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Schumer: Senate GOP should toss House healthcare bill 'out the window'

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Senate Minority Leader Chuck Schumer, of N.Y., called on Senate Republicans to work on a bipartisan basis on healthcare reform rather than pushing for repeal of the Affordable Care Act. (AP Photo/Manuel Balce Ceneta)

Senate Minority Leader Chuck Schumer, D-N.Y., called on Senate Republicans to avoid following the lead of their colleagues in the House and to work on a bipartisan basis on healthcare reform rather than pushing for repeal of the Affordable Care Act.

In his speech on the Senate floor Monday, Schumer said the American Health Care Act, which the House passed on Thursday, was "barely legislation" and may be a "menace" to Americans if it becomes the law of the land. He also called on the Senate to toss the AHCA "out the window."

"The way the House bill was put together, in such a secretive and slapdash way — it's barely legislation and it well could be a menace to millions of American families, means that the Senate should not even come close to passing a bill like this," Schumer said.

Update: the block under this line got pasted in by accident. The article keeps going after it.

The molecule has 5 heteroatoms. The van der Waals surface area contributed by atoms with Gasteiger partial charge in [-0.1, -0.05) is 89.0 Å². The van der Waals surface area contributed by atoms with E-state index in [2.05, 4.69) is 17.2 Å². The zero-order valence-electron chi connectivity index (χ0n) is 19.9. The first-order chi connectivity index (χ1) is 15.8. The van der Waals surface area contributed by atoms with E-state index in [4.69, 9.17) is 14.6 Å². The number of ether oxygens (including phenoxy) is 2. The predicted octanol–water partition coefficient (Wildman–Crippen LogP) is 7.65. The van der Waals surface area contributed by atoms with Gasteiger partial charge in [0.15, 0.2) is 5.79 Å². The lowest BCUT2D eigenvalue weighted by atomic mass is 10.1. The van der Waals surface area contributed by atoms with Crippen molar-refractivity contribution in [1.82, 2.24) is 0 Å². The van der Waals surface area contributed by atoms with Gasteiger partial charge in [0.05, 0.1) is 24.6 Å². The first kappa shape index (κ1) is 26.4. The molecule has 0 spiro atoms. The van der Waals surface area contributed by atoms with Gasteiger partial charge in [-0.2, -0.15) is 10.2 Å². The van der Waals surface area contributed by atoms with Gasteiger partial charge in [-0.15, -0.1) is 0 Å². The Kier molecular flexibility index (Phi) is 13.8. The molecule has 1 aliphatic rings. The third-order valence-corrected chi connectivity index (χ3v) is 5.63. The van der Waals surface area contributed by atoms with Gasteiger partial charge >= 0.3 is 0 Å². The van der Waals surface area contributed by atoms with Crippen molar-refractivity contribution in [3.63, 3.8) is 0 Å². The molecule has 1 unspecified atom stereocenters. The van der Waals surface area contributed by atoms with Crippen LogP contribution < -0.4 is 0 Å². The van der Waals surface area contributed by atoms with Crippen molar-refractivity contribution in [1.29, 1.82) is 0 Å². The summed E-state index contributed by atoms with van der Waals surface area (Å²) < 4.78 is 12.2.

"Trumpcare is a giant, broken promise to working people, the hard-working people of this great country of ours," Schumer said, adding that he hopes the Senate adopts a bipartisan approach on healthcare.

"I hope my Republican friends toss this House bill out the window and resist the temptation to follow the same partisan rushed process," he said. "I hope my friends on the other side of the aisle drop repeal, which is hurting our healthcare system right now ... and start working with Democrats to make our healthcare better."

Multiple GOP senators revealed last week that they will not take up the House bill in the Senate and, rather, will draft their own bill.

The bill is being drafted by a group of 13 senators, which includes no women. Among those excluded from the group is Sen. Susan Collins, R-Maine, a high-profile GOP centrist, who released her own healthcare proposal with Sen. Bill Cassidy, R-La., a physician, in January.

Senate Majority Leader Mitch McConnell, R-Ky., said on the Senate floor Monday that any movement on healthcare reform out of the Senate will not be "quick, or simple, or easy."

"The process will not be quick, or simple, or easy," McConnell said. "But it must be done. It is the least both parties owe to countless Americans who suffer under Obamacare and will continue to suffer if we do not act."